LESLIE: Calling from New York, New York we’ve got Robert. How can we help?
ROBERT: Yeah, hi. I was wondering if you could give me some hints of what to do for a problem I’m having in my building here; an apartment that I have in a building in New York City. It’s an old – 80-year-old – multiple dwelling building. I face the Hudson River way up in the northern tip of Manhattan.
LESLIE: Ooh, freezing.
LESLIE: Freezing winds.
ROBERT: And I got tremendous westerly winds for the last 30 years or so. And basically, about six to eight years ago they replaced the windows with these metal type, New York City-type replacement windows …
ROBERT: … that I haven’t ever seen anywhere else other than New York. (Tom laughs) I’m sure you’re familiar with. Double-pane supposedly.
ROBERT: Basically, the air still comes through. So what I have done up to this point after so many years, I have built a polyethylene frame enclosure that I’ve put against inside. I have Venetian blinds. I have curtains. I have shades.
LESLIE: Robert, do you feel the draft sort of around where the sash meets the track? Or is it coming through the glass?
ROBERT: It looks like it’s coming from the side where the sash meets the side of the actual – you know, where the …
LESLIE: In the tracking system.
ROBERT: I believe it’s probably the weight wells that are on the side weren’t filled (ph) in, you know, properly. Or they should have been (inaudible).
TOM: OK, Robert. There’s another thing that you can do here. All of the things that you mention, of course, are helping. But since this seems to be in the areas where the window slides up and down, you can actually caulk your windows shut.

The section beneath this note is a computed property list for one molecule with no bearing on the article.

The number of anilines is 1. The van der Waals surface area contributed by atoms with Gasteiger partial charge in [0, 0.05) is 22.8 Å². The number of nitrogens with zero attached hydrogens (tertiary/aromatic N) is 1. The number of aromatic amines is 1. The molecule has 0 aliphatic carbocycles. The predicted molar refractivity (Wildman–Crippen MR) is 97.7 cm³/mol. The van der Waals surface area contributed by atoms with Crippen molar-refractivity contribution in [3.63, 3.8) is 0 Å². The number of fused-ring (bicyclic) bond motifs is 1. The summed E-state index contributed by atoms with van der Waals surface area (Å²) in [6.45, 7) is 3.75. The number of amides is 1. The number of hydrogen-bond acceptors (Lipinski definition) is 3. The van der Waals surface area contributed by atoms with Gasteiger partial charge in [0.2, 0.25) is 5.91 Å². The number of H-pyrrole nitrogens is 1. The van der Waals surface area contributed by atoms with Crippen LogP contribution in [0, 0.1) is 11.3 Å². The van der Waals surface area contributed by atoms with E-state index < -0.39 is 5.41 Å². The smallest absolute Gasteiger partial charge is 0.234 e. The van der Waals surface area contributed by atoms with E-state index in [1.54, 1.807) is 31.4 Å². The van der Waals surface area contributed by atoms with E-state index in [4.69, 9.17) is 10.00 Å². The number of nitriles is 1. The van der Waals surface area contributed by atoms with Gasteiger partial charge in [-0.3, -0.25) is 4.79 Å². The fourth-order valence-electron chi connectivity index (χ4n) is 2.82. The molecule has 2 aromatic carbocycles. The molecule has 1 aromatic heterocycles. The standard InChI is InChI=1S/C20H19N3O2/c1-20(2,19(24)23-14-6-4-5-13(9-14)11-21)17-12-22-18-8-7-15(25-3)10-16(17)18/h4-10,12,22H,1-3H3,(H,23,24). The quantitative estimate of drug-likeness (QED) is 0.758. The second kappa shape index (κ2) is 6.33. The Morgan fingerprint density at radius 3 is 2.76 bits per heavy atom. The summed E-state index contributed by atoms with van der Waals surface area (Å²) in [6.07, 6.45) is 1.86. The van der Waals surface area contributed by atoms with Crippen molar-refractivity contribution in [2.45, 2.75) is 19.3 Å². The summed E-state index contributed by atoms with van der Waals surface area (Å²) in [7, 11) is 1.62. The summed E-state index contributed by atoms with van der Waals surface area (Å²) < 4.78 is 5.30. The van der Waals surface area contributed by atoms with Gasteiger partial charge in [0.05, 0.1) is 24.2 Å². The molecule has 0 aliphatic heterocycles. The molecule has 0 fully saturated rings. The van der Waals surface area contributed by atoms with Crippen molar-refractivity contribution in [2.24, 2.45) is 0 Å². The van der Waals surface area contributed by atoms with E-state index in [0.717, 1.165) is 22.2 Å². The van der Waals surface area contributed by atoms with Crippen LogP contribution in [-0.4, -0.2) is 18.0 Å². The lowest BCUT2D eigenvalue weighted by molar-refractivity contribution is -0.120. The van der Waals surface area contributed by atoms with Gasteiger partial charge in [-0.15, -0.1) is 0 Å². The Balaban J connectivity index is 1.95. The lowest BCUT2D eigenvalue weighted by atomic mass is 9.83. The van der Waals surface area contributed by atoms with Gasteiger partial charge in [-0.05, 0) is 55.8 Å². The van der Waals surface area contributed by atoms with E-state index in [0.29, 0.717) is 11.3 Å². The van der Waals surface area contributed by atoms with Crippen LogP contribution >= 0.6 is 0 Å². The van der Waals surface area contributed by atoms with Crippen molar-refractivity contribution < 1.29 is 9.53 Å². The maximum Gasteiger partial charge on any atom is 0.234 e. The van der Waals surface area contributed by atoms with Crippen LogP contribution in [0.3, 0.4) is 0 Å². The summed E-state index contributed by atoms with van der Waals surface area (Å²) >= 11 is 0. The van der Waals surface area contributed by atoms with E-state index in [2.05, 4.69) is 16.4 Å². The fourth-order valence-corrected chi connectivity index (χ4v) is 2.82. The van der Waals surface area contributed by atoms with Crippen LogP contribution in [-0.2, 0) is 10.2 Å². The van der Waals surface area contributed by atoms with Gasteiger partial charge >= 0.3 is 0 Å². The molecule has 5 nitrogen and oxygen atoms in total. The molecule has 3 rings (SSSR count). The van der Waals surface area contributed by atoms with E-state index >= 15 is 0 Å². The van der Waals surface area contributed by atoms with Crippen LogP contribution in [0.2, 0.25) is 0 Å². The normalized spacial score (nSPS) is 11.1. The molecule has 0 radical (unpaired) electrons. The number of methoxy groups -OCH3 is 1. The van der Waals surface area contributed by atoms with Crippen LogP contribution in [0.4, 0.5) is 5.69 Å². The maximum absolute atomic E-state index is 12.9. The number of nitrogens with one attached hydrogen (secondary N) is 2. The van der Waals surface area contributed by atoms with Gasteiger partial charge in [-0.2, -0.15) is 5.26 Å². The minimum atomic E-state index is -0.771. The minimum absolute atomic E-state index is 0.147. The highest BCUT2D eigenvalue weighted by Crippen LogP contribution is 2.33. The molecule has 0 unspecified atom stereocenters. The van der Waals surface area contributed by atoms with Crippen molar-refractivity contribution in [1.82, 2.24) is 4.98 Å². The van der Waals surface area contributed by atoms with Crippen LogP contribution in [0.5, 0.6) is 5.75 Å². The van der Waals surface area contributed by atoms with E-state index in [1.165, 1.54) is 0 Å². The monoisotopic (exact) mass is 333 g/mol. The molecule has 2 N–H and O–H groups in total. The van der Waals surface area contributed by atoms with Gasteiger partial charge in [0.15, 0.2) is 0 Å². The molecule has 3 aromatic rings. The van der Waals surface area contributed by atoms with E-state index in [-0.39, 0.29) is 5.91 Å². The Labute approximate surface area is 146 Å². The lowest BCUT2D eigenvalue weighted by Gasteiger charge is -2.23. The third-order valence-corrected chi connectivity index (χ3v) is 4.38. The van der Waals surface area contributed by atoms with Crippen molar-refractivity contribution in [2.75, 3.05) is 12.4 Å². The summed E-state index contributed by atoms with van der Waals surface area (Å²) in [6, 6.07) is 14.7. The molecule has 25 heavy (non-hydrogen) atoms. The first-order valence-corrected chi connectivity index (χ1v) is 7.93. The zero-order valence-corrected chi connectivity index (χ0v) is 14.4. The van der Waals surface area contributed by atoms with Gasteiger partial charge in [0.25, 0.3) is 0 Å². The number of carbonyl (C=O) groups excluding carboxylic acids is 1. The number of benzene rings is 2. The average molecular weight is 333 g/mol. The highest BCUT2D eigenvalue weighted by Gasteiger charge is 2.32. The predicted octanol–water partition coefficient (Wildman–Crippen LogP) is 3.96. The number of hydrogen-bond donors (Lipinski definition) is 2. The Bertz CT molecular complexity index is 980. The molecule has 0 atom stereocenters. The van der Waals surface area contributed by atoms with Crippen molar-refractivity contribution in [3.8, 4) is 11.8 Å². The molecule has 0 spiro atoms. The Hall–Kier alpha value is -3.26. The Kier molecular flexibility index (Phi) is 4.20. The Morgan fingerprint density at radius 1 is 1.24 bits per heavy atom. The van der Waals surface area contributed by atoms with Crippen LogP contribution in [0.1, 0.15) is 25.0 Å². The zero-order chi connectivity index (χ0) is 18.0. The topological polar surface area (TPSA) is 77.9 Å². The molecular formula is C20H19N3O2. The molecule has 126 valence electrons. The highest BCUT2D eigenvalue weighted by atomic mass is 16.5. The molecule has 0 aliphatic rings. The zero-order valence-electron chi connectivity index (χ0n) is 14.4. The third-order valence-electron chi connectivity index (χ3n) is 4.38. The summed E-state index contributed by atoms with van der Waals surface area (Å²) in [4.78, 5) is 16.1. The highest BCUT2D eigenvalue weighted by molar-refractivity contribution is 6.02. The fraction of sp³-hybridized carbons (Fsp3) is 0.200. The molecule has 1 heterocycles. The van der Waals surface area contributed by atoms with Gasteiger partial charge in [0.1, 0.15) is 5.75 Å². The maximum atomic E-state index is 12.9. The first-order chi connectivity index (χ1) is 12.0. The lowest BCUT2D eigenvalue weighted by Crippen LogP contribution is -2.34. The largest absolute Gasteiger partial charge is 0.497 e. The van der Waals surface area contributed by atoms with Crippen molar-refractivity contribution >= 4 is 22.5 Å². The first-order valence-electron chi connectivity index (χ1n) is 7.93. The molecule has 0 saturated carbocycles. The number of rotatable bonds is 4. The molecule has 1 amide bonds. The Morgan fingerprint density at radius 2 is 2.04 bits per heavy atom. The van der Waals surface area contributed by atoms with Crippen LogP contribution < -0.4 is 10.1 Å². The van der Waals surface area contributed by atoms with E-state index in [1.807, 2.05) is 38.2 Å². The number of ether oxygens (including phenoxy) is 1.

LESLIE: Not with your average caulk.
TOM: Right. But not with regular caulk. There are a number of manufacturers that make a temporary caulk. One of them is called Seal ‘N Peel and the way it works is …
LESLIE: And that’s from DAP.
TOM: That’s from DAP. You basically caulk the window shut. So you caulk those gaps around those tracks. And then after the caulk dries, in the spring it can be simply peeled right off. It’s kind of like that gooey stuff when you get a brand new credit card. It’s like stuck to the paper. It has that sort of texture to it. And you grab it and it peels the whole thing right off. It’s pretty cool stuff. It doesn’t damage the windows.
The only thing I have to caution – are you on an upper floor?
ROBERT: Yeah, top floor.
TOM: Well, if you do this on a house that has to have emergency egress you’re basically caulking your window shut. But you’re not going to need that on the upper floor so go ahead and caulk them shut with the Seal ‘N Peel or a product like that. You can seal them up in the fall then you can peel it off and operate the windows like nothing ever happened in the spring.
LESLIE: And you know, Robert, my mom’s on the east side of Manhattan, right on the East River. And I turned her on to it and now everybody in her building has sealed their windows shut. And it works.
TOM: Thanks so much for calling us at 888-MONEY-PIT.